During the development of the PlayStation 4's DualShock 4 controller, Sony tested a version of a controller that included biofeedback sensors to detect how stressed the player was, based on how much his or her hand was sweating. That's right; the same technology that's used in polygraphs could have been an integral part of the PS4.
But in an interview with Stuff, Sony's lead architect Mark Cerny said the company nixed those plans:
We had a long research project where we looked at pretty much any idea we could think of. Would it help to measure the galvanic response of the skin? We tried out a tremendous number of things—and then we went to the game teams to ask them what they thought they could use from the controller.
The final version of the DualShock 4 controller, of course, features a touchpad, light bar, and improved triggers and joysticks. Body-monitoring features are not exactly a new thing, though. Nintendo's had heart-rate monitoring since as far back as 1998, and the Wii has an optional, little-used vitality sensor.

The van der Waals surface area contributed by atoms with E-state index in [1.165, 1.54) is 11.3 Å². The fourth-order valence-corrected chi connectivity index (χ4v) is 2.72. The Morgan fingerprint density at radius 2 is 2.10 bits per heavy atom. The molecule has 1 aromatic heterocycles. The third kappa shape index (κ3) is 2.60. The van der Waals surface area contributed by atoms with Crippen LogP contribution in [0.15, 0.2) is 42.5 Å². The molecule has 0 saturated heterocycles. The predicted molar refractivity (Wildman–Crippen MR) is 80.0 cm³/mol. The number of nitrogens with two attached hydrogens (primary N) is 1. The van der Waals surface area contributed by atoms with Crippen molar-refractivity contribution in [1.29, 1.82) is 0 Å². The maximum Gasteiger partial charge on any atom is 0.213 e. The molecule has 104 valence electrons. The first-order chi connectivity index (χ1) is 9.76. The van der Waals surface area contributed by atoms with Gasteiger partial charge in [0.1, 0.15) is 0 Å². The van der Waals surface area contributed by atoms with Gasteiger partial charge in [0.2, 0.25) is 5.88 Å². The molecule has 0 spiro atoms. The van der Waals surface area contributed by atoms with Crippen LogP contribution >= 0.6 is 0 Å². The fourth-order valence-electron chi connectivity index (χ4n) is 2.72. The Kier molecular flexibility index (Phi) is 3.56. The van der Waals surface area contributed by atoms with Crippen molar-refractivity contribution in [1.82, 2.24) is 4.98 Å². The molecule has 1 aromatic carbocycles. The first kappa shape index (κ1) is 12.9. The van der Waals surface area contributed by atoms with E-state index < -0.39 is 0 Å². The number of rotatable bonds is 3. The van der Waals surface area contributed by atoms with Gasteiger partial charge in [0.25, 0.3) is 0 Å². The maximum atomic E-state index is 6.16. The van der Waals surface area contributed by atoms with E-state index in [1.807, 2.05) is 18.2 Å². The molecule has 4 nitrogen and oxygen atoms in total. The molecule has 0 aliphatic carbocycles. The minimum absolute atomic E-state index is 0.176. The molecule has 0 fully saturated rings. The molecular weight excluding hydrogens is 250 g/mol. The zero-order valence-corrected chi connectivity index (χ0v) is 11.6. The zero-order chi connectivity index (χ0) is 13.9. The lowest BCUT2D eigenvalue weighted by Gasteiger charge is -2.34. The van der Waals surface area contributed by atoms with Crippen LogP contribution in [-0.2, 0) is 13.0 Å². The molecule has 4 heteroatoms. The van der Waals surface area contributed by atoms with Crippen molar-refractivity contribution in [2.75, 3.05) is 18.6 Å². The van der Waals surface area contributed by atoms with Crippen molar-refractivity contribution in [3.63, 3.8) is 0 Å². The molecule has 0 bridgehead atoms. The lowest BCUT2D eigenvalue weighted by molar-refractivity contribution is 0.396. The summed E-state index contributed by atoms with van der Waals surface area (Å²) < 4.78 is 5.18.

As intriguing as it sounds to have a game that reacts to your precise level of stress, blasting that much data to Sony's insecure servers makes that all a little scary. Additionally, it might add a weird layer to the user experience.
And even though the biofeedback sensors didn't make the cut, it doesn't mean we won't hear about them again. Sony has patents for such technology, so don't count it out entirely—we might see it in future generations of controllers. [Stuff via The Verge]